Cook Inlet Aquaculture Association runs four hatcheries in the Cook Inlet region; the one closest to Homer is the Tutka Bay Lagoon hatchery. The hatchery has outgrown the lagoon. It no longer has the freshwater capacity to raise sockeye, and at this point is only able to rear pink salmon. The closure of the pink salmon hatchery in Tutka Lagoon does not need to affect the availability of sockeye salmon in Tutka or China Poot.
We can look back at recent history for insight. Between 2004-2011, CIAA themselves shut down this hatchery due to insolvency over low pink salmon prices. Over the near-decade they were closed, CIAA continued to do its small, remote sockeye egg take and send them up to Trail Lakes to take on rearing the fish. The China Poot dipnet fishery continued to thrive despite the fact that the Tutka hatchery was shut down; and it would certainly thrive in the future if CIAA allows the sockeye to be reared at the Trail Lakes hatchery, as they have for many years.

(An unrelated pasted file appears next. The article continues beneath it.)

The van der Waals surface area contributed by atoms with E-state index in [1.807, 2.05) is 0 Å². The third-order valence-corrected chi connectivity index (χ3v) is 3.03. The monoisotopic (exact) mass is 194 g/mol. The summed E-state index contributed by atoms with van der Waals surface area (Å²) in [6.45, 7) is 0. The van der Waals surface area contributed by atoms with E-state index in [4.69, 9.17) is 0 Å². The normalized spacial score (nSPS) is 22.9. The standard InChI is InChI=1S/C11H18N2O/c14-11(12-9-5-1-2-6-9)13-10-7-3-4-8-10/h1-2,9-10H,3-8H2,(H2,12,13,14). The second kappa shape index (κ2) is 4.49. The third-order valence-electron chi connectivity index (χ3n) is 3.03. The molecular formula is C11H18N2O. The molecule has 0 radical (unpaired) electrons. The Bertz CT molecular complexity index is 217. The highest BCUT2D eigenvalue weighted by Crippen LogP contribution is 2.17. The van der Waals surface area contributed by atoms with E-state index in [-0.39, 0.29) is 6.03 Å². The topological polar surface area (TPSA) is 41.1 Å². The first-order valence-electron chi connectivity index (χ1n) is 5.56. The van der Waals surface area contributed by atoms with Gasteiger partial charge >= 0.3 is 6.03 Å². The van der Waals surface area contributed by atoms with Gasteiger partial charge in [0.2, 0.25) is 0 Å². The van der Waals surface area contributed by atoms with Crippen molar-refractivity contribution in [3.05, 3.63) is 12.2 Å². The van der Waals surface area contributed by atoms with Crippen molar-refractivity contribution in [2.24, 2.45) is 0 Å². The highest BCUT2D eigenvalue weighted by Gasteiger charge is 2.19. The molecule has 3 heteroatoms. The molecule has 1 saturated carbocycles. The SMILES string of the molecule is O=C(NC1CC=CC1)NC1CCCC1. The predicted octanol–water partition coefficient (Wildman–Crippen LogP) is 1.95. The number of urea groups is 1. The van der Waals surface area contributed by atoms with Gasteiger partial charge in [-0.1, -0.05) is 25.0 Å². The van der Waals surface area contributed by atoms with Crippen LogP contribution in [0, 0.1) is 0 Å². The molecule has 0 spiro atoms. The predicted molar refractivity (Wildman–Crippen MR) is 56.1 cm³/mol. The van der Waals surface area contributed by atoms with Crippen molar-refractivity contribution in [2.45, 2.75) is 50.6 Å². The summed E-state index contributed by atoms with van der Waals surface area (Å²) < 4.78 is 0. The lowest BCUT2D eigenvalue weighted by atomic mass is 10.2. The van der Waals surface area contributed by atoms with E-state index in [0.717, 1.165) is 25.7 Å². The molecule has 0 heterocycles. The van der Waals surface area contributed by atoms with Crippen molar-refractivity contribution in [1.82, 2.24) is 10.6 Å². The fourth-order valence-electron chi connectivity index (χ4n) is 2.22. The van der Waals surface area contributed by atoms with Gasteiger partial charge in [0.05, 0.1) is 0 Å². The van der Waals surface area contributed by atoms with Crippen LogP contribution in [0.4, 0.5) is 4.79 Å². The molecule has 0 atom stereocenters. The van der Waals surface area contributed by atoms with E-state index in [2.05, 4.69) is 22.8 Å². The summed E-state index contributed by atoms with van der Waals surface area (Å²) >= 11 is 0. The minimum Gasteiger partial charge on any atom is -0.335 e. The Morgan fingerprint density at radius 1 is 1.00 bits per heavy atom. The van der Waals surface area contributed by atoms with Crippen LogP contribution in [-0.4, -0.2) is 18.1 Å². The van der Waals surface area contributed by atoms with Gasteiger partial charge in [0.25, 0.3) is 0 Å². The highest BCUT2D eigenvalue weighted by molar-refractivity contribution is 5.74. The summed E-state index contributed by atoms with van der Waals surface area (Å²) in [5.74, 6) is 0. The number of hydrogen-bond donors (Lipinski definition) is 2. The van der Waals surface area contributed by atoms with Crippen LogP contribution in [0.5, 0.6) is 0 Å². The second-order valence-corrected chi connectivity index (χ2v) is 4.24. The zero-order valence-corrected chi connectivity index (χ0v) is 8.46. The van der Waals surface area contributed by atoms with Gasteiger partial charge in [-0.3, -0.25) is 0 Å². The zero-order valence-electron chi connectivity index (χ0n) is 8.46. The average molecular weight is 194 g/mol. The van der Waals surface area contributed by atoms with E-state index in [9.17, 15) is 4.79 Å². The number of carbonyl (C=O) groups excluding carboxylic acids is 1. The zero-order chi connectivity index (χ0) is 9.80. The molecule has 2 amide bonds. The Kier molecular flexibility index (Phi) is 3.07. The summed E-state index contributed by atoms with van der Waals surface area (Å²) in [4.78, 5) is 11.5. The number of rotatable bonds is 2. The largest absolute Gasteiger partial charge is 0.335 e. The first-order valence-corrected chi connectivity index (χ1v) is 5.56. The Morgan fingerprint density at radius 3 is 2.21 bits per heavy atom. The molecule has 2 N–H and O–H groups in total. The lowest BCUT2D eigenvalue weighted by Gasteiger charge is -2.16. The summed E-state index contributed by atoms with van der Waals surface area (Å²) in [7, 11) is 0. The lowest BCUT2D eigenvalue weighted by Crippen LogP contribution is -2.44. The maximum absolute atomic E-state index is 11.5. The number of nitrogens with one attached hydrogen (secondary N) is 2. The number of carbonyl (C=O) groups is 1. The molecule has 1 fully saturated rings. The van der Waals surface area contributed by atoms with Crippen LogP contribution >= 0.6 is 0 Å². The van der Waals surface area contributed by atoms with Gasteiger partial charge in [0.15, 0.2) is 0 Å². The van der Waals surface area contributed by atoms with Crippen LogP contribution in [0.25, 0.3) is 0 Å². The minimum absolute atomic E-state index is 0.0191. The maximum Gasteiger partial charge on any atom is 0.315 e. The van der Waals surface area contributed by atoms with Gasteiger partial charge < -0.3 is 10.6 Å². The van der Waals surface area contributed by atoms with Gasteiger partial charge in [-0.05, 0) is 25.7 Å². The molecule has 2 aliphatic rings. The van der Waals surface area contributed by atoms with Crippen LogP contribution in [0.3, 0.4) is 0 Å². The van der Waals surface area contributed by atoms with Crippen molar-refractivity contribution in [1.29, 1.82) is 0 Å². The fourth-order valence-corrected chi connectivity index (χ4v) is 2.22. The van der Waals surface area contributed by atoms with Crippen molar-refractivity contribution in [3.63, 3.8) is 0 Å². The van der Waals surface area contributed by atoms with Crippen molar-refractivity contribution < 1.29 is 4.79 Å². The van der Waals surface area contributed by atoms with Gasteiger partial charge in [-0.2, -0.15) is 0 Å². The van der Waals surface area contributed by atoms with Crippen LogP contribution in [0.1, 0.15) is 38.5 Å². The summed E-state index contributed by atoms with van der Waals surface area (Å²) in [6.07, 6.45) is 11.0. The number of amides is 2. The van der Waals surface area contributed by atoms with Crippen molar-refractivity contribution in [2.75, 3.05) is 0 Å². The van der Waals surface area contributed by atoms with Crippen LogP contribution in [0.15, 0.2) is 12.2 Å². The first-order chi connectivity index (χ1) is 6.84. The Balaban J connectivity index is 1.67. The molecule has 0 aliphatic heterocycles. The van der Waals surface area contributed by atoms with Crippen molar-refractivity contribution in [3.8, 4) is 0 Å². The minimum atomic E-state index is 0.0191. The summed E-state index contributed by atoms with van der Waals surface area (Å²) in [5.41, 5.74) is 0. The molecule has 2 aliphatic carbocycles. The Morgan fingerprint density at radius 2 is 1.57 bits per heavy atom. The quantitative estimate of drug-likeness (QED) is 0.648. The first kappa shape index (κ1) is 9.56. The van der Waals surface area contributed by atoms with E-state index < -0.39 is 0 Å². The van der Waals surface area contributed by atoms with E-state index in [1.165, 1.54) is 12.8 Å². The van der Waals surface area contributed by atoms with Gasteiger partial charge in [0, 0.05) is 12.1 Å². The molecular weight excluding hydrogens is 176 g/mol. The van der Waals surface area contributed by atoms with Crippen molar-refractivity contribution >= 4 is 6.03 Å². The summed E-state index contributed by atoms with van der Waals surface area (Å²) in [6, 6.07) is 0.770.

Alternatively, the Alaska Department of Fish and Game stocks numerous lakes around Alaska with a variety of fish species. It seems that stocking sockeye in Leisure Lake would be well within their capacity, especially considering that Fish and Game operated the Tutka Bay Lagoon hatchery and performed egg takes for many years before it was transferred to CIAA. Another consideration is that CIAA will be given 10 years to move its operations outside of the state park. That is ample time for more options to arise to best support this sockeye fishery. Perhaps CIAA will even find a location with sufficient fresh water that they won’t need to rely on Trail Lakes to do the bulk of the sockeye process anymore.